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I have sufficent memory , but somehow I get my /dev/loop0 showing usage of 9 GB here's my df-h.

Filesystem      Size  Used Avail Use% Mounted on
/dev/loop0       12G   10G  1.4G  88% /
udev            2.0G  4.0K  2.0G   1% /dev
tmpfs           785M  904K  784M   1% /run
none            5.0M     0  5.0M   0% /run/lock
none            2.0G  1.9M  2.0G   1% /run/shm
/dev/sda6        20G   14G  6.4G  68% /host
/dev/sdb1       400M  4.5M  395M   2% /media/LABEL1
/dev/sdb2       3.3G  1.9G  1.2G  62% /media/LABEL2
/dev/sda5       175G  142G   33G  82% /media/DATA

I tried checking out what was in there. But that only cause a loadof gibberish to be printed on the terminal following which my system crashed.

Any help would be appreciated.

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2 Answers

This loop device is not taking up any space. Image and ISO files can be mounted to this virtual device. With /dev/loop0 being mounted on /, I assume this is a Wubi system? If so, something else is using your space. If this is a Wubi system, /dev/loop0 will show the space left and used on the virtual hard-drive image on the physical hard-drive.

You can use the "du" command to figure out the real file(s) taking your space.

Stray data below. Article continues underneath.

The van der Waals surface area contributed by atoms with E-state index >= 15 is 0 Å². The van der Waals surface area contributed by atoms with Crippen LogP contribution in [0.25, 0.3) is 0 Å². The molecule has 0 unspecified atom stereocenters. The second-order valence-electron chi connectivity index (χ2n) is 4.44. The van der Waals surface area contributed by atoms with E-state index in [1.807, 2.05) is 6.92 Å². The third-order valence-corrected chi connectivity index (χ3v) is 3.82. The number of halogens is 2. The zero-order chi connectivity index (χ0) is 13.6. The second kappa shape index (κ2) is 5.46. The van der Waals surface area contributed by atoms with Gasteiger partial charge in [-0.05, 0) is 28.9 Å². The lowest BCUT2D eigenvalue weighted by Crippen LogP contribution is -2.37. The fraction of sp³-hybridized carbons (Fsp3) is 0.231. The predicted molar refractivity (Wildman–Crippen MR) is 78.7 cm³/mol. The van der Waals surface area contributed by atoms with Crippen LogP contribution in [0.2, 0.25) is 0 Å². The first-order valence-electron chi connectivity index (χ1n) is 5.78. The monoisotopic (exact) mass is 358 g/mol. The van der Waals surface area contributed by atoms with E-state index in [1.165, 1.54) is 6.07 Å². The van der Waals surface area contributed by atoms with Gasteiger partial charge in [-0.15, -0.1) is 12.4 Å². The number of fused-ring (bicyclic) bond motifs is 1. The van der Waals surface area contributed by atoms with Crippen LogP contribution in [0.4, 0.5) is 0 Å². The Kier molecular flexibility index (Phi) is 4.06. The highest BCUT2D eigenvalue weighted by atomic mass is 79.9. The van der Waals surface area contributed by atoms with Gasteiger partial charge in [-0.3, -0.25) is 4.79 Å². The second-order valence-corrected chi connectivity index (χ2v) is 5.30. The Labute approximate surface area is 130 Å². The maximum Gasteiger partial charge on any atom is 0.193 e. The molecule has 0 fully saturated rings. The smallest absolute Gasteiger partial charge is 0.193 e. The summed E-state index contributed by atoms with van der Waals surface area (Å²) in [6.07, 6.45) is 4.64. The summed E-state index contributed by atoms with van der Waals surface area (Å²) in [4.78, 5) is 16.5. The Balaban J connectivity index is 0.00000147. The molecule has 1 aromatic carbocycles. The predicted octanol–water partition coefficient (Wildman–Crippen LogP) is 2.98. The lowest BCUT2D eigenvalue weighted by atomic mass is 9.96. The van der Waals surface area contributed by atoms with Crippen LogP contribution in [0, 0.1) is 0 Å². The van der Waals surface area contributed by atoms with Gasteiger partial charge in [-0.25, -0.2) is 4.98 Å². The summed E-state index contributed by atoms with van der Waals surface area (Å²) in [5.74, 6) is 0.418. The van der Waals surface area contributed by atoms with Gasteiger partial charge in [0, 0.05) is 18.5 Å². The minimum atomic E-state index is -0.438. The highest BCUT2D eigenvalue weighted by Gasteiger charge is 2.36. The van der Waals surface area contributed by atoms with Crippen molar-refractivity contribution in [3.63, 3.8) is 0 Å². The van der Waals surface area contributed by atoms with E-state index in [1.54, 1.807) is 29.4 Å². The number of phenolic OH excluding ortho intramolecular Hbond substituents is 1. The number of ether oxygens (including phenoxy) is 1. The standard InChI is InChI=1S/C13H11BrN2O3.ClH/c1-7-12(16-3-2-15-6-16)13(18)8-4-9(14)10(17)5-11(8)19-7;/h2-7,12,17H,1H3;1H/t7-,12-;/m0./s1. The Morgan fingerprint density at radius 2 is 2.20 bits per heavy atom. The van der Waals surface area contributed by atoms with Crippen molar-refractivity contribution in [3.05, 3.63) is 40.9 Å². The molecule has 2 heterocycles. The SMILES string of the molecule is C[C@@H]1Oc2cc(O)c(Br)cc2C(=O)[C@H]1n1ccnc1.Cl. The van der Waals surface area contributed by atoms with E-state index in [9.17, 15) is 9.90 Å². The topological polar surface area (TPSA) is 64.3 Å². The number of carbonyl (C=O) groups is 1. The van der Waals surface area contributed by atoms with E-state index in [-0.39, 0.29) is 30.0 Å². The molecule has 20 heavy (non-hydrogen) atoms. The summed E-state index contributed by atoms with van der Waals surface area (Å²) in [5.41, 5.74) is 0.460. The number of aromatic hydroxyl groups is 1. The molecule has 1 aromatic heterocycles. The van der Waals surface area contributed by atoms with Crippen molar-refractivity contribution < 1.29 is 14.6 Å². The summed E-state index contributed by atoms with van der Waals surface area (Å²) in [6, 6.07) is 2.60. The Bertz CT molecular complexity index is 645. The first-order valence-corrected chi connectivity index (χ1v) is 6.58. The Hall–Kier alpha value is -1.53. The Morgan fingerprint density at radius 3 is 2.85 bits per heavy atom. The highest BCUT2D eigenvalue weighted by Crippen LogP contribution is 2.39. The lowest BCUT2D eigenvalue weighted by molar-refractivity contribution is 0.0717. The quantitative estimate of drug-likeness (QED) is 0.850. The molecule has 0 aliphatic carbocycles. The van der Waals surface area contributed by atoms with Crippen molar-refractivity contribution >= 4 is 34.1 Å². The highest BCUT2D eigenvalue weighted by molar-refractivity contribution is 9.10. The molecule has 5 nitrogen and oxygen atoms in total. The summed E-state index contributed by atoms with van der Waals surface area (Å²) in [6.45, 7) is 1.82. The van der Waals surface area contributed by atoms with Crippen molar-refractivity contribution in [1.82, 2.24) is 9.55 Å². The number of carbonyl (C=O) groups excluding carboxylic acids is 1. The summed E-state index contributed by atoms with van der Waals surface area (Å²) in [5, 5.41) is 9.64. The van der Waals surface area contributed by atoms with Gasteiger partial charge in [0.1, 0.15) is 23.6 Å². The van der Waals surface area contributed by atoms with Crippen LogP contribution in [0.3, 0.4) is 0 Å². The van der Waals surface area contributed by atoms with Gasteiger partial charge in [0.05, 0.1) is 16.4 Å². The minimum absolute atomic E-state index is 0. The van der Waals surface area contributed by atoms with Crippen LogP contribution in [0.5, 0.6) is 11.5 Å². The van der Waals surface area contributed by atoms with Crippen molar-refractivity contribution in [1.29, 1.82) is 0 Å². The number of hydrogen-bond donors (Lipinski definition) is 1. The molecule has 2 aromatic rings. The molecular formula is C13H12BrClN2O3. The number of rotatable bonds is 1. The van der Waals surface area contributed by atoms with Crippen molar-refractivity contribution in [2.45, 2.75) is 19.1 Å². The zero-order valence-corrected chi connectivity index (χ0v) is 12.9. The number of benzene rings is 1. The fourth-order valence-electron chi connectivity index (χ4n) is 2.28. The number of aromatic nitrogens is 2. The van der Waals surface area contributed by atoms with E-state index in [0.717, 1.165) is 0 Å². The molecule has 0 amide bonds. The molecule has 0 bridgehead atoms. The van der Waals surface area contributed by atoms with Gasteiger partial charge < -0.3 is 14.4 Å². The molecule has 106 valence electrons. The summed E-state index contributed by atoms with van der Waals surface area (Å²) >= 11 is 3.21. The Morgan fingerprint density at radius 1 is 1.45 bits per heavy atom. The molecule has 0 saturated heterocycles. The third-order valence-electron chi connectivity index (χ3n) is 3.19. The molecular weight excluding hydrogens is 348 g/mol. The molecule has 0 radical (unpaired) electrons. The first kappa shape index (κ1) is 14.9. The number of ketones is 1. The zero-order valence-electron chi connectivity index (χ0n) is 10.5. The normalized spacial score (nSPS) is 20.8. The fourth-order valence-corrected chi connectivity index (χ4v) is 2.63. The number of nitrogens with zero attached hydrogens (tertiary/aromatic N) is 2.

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Um, well I can't tell you why, but I can tell you how to fix the problem. Just follow the instructions given by https://help.ubuntu.com/community/ResizeandDuplicateWubiDisk to expand your disk partition for Ubuntu, if you installed Ubuntu using wubi.exe on a Windows OS. Additionally the following terminal (which can be opened by: ctrl+alt+T) commands may (or may not, unfortunately from the information I have available to me I just don't know) free up some disk space:

sudo apt-get autoremove

Then remove any unused kernels by copying and pasting the following commands into terminal.

uname -r

Taking note of all unused kernels. (The most recent kernel, (i.e. the one with the biggest number) will be the one you're using at the moment) Then when you're sure as to which kernel you're going to remove type the following:

sudo apt-get purge linux-image-x.x.x.x-generic

Where x.x.x.x refers to the linux kernel you're trying to remove.

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Im actually interested in getting my lost space back ,ratherthan allocating more space! –  KodeSeeker Nov 4 '12 at 19:04
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